The general VAT rate in Venezuela is 12%. There is a reduced VAT rate of 8% for certain goods and services, and a VAT rate of 20% for luxury goods.

The Venezuelan President issued Decree No. 34 of the State of Emergency and Economic Emergency[1] ("Decree No. 34"), which reduced the VAT general rate to 10% for the sale of goods and provisions of services made by VAT regular taxpayers to individuals that are final consumers ("Beneficiaries"), only if (i) such Beneficiaries pay electronically, and (ii) the remuneration for such goods or services does not exceed Bs. 200,000.00. Decree No. 34 will enter into force on December 24, 2016 and will be valid until May 8, 2017. The reduced VAT rate of 10% will not apply in the following cases:

1. If the Beneficiaries do not pay electronically;

2. If the electronic payment coexists with other means of payment (e.g., cash);

3. For the sale of goods and services with collected VAT,[2] final import of goods, and the import or sale of metals and precious stones.

[3]Additionally, the National Integrated Service of Customs and Tax Administration ("Revenue Service") issued Administrative Order No. SNAT/2016/0122[4]("Administrative Order"), which established the regular VAT taxpayers' obligations related with the issuance of invoices, filing of the VAT returns and payment thereof when they sell goods or services subject to the VAT reduced rate of 10% ("Taxpayers").

Taxpayers, in addition to complying with the requirements established in the General Rules for the Issuance of Invoices and other Documents,[5] must indicate the 10% VAT rate when the Beneficiaries acquire goods and/or services.

Taxpayers may only use their means of issuing invoices if they can adjust such means to indicate the reduced VAT rate of 10%. Likewise, Taxpayers must request the adjustment of their invoice machines before December 26, 2016.[6]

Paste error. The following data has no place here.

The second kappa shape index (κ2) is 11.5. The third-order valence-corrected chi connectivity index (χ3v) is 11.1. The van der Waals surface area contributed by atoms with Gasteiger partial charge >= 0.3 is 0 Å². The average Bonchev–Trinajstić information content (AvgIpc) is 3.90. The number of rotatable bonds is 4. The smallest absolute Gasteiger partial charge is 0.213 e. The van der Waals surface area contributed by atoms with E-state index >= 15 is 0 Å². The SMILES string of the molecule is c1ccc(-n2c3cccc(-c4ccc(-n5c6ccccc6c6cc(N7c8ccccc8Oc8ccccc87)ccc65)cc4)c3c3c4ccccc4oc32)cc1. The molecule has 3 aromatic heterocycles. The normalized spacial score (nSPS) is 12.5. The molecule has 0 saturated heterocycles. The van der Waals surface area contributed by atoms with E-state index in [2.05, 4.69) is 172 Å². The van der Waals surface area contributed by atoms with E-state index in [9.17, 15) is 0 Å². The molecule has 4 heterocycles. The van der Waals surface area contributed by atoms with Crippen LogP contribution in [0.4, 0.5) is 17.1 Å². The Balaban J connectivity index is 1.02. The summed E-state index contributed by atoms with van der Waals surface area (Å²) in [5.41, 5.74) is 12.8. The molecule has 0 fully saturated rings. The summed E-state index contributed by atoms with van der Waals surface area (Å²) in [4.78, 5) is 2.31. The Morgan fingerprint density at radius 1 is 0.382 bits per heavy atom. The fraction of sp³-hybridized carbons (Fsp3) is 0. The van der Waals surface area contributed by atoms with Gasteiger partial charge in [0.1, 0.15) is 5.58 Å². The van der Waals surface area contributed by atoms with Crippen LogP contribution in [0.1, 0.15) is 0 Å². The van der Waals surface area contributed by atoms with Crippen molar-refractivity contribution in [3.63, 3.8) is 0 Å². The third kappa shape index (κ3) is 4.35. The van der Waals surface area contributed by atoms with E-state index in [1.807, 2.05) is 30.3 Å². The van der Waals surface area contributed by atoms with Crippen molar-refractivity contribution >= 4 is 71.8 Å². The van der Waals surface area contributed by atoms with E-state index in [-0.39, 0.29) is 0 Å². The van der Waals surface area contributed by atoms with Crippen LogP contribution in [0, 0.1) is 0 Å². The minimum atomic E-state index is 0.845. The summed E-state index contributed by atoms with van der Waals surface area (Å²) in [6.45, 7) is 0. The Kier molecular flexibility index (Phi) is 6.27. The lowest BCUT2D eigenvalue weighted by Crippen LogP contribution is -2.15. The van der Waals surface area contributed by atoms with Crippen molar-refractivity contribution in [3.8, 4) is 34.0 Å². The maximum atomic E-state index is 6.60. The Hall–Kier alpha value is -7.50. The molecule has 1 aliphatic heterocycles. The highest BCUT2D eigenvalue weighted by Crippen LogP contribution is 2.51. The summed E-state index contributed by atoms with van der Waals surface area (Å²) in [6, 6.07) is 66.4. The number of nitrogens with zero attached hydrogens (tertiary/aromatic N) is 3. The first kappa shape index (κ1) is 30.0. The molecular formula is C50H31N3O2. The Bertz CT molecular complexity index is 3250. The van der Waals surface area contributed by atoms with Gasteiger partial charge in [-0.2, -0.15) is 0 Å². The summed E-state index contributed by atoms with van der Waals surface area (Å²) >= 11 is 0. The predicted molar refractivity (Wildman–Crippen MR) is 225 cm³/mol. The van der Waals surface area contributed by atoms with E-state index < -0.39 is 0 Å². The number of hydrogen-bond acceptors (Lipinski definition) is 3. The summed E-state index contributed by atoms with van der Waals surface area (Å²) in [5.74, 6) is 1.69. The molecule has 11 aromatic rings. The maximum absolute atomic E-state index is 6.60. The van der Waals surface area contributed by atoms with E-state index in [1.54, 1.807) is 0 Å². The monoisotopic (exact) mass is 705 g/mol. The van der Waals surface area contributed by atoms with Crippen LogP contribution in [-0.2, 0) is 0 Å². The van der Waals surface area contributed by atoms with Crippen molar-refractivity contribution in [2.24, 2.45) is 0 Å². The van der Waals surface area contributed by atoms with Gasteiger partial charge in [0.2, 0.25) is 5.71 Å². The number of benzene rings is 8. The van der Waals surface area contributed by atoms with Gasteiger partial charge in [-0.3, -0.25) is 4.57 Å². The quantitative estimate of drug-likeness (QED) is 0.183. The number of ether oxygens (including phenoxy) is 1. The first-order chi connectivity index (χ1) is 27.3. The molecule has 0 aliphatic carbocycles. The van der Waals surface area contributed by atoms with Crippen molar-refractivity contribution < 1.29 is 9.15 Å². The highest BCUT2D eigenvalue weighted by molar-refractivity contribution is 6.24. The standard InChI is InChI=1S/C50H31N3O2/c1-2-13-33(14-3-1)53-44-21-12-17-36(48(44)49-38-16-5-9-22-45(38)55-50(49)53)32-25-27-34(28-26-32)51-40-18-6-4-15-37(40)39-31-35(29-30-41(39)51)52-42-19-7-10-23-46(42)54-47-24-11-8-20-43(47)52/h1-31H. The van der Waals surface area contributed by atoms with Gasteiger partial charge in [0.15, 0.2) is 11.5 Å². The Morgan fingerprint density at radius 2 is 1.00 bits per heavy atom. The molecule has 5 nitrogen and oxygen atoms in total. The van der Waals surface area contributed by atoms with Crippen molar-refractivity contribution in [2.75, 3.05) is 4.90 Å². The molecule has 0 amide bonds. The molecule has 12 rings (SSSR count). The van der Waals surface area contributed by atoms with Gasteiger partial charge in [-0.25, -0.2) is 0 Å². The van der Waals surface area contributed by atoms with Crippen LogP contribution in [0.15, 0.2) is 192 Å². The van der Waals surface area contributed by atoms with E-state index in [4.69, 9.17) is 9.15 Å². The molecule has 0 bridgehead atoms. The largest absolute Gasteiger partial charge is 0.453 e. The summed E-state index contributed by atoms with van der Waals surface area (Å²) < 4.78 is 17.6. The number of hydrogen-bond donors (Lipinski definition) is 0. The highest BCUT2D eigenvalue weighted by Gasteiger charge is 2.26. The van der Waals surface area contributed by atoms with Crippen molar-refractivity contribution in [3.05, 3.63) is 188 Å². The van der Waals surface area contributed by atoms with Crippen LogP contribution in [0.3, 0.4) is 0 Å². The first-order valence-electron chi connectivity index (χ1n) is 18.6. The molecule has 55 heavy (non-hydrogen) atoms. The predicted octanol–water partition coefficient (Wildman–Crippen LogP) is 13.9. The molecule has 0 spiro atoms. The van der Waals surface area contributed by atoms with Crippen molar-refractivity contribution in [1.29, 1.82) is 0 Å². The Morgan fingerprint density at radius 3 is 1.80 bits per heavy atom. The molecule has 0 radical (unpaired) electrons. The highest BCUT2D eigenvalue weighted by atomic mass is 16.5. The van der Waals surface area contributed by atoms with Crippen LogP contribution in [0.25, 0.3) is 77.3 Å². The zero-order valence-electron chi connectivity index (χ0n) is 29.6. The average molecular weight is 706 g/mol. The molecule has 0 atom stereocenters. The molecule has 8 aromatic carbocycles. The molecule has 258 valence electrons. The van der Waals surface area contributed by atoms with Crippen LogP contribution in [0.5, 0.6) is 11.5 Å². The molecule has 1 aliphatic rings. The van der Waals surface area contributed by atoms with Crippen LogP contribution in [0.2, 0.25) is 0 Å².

Suppliers or manufacturers of invoice machines must adjust the models authorized by the Revenue Service before December 26, 2016.[7] If the suppliers or manufacturers do not have the technical capacity to make the adjustments, they must file a written notice to the Revenue Service before December 26, 2016.

The reduction of the general 12% VAT rate to 10% will create a distortion, because Taxpayers must apply the 10% VAT reduced rate (and, as a result, will generate output VAT on that reduced rate), while acquiring goods and services at a higher VAT rate (e.g., 12%) (and, as a consequence, will generate input VAT at the higher VAT rate). In principle, Taxpayers may not transfer the entire VAT to the Beneficiaries, thus distorting the debits and credits mechanism, which is the essence of VAT. As a result, unless the gains of the Taxpayers is high enough so that their output VAT calculated at a 10% rate exceed their input VAT calculated at a 12% rate, it is possible that the Taxpayers will accumulate VAT credits that they will not be able to transfer entirely to final consumers because of Decree No. 34, and must transfer them indefinitely to the following months. It is also possible that the excess of VAT withholding of those Taxpayers will increase. If it was not enough, the profit margin limits imposed by fair price rules should be added to the equation.